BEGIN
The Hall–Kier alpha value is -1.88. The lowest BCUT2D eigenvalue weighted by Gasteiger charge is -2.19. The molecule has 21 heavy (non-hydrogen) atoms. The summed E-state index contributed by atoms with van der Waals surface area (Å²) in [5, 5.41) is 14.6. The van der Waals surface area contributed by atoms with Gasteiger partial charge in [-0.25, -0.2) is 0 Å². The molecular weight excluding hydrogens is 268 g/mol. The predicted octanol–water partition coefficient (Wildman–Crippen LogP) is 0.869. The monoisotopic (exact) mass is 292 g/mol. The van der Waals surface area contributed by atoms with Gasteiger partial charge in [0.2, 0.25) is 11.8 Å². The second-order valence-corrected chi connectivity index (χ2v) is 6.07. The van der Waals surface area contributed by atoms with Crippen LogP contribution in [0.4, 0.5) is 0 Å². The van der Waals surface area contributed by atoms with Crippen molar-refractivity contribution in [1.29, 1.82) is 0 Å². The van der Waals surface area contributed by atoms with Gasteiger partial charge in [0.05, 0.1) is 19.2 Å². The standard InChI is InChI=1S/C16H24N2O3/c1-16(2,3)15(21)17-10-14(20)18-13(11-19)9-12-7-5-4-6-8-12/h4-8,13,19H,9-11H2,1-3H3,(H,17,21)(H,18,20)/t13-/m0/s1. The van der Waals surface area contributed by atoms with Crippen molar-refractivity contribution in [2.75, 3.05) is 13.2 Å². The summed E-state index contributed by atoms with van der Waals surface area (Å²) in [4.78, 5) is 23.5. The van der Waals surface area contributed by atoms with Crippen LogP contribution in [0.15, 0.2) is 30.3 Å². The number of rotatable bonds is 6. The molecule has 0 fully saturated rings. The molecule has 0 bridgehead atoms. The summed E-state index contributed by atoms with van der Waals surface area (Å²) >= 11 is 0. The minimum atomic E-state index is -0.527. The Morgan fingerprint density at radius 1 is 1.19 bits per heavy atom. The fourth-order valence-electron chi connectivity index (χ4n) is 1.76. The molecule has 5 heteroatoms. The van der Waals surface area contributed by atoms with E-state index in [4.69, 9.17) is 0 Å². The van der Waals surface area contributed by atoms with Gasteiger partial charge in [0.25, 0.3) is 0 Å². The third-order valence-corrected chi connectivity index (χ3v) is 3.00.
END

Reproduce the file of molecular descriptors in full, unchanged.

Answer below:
The Hall–Kier alpha value is -1.88. The lowest BCUT2D eigenvalue weighted by Gasteiger charge is -2.19. The molecule has 21 heavy (non-hydrogen) atoms. The summed E-state index contributed by atoms with van der Waals surface area (Å²) in [5, 5.41) is 14.6. The van der Waals surface area contributed by atoms with Gasteiger partial charge in [-0.25, -0.2) is 0 Å². The molecular weight excluding hydrogens is 268 g/mol. The predicted octanol–water partition coefficient (Wildman–Crippen LogP) is 0.869. The monoisotopic (exact) mass is 292 g/mol. The van der Waals surface area contributed by atoms with Gasteiger partial charge in [0.2, 0.25) is 11.8 Å². The second-order valence-corrected chi connectivity index (χ2v) is 6.07. The van der Waals surface area contributed by atoms with Crippen LogP contribution in [0.4, 0.5) is 0 Å². The van der Waals surface area contributed by atoms with Crippen molar-refractivity contribution in [1.29, 1.82) is 0 Å². The van der Waals surface area contributed by atoms with Gasteiger partial charge in [0.05, 0.1) is 19.2 Å². The standard InChI is InChI=1S/C16H24N2O3/c1-16(2,3)15(21)17-10-14(20)18-13(11-19)9-12-7-5-4-6-8-12/h4-8,13,19H,9-11H2,1-3H3,(H,17,21)(H,18,20)/t13-/m0/s1. The van der Waals surface area contributed by atoms with Crippen molar-refractivity contribution in [2.75, 3.05) is 13.2 Å². The summed E-state index contributed by atoms with van der Waals surface area (Å²) in [4.78, 5) is 23.5. The van der Waals surface area contributed by atoms with Crippen LogP contribution in [0.15, 0.2) is 30.3 Å². The number of rotatable bonds is 6. The molecule has 0 fully saturated rings. The molecule has 0 bridgehead atoms. The summed E-state index contributed by atoms with van der Waals surface area (Å²) >= 11 is 0. The minimum atomic E-state index is -0.527. The Morgan fingerprint density at radius 1 is 1.19 bits per heavy atom. The fourth-order valence-electron chi connectivity index (χ4n) is 1.76. The molecule has 5 heteroatoms. The van der Waals surface area contributed by atoms with E-state index in [4.69, 9.17) is 0 Å². The van der Waals surface area contributed by atoms with Gasteiger partial charge in [0.25, 0.3) is 0 Å². The third-order valence-corrected chi connectivity index (χ3v) is 3.00.